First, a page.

Seb Coe’s bid to bring cross country racing back to the Olympics may have fallen short for Paris ’24, but the WA president feels the situation looks good for Los Angeles ’28.

“We got quite close for Paris 2024,” he said in mid-December. “I sort of accepted the rationale that this probably wasn’t the time to add new disciplines into the Olympic world at that point, particularly with COVID, with the extra costs and resource implications. We agreed to park it.

“But the conversations that have taken place with the IOC and also now with the Local Organizing Committee in Los Angeles do mean that the door is open. It does look highly likely that if the door remains open and we do land this that it would be 2028 Summer Games that will be our first opportunity.”

Coe maintains, however, that ultimately cross country is a better fit for the Winter Games. “From a personal perspective, I tend to think cross-country sits more comfortably in the Winter than the Summer Games. I have been told by the IOC in the past that you can only have a winter sport that’s done on snow and ice.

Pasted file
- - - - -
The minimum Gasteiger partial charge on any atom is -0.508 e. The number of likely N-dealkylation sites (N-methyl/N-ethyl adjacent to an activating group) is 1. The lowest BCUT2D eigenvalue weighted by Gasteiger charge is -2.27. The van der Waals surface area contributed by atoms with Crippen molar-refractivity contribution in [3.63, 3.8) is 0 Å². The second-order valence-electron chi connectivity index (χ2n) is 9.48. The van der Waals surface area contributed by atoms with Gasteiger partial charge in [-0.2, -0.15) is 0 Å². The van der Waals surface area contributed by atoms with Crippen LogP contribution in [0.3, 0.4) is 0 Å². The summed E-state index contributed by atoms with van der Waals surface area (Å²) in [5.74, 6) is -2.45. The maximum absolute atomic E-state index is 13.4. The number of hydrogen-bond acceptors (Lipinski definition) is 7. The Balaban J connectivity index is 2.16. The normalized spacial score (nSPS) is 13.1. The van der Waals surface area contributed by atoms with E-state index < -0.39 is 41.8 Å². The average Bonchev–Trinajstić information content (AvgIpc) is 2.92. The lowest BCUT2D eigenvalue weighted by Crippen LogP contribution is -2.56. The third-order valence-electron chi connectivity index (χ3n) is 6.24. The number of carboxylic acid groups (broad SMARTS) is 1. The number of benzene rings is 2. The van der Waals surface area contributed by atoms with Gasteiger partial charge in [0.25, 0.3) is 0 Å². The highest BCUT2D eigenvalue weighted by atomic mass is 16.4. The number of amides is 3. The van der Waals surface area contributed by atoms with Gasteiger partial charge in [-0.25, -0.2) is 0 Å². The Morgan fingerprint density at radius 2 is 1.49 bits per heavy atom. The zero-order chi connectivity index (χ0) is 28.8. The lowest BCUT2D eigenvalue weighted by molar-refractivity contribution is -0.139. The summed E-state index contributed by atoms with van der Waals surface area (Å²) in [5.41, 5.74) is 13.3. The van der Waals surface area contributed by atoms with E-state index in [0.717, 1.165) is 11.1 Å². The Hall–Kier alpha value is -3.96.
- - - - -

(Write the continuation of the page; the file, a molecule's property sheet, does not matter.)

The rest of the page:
“I’ve not been that aware of recent Olympic Games where there has been an abundance of snow and ice anyway.

“I’m slightly tongue-in-cheek here, but I also think it would add to the diversity of the Winter Games, that does tend not to have representation from a large part of the world, for obvious reasons. I think cross country would help with that.

“I am nothing if not relentless and I am not coming off this agenda,” he concluded.


An Investigation Into Nike/USATF Relationship?

If a federal criminal investigation into the relationship between USATF and Nike sounds like a big deal, that’s because it would be. According to reporting by Runner’s World a DC grand jury has subpoenaed documents relating to the financial ties between the two organizations, some dating back to ’12.

Recall that Nike and USATF signed a 23-year sponsorship agreement in ’14, purportedly worth $19 million a year. USATF CEO Max Siegel called it a “game changer” but some insiders criticized the deal for being too long-term in a rapidly changing sports economy.

Bevilacqua Helfant Ventures LLC was also named in a subpoena. The firm, run by the two former Nike employees who negotiated the USATF/Nike deal, took in over $23 million in commissions to be doled out through ’39.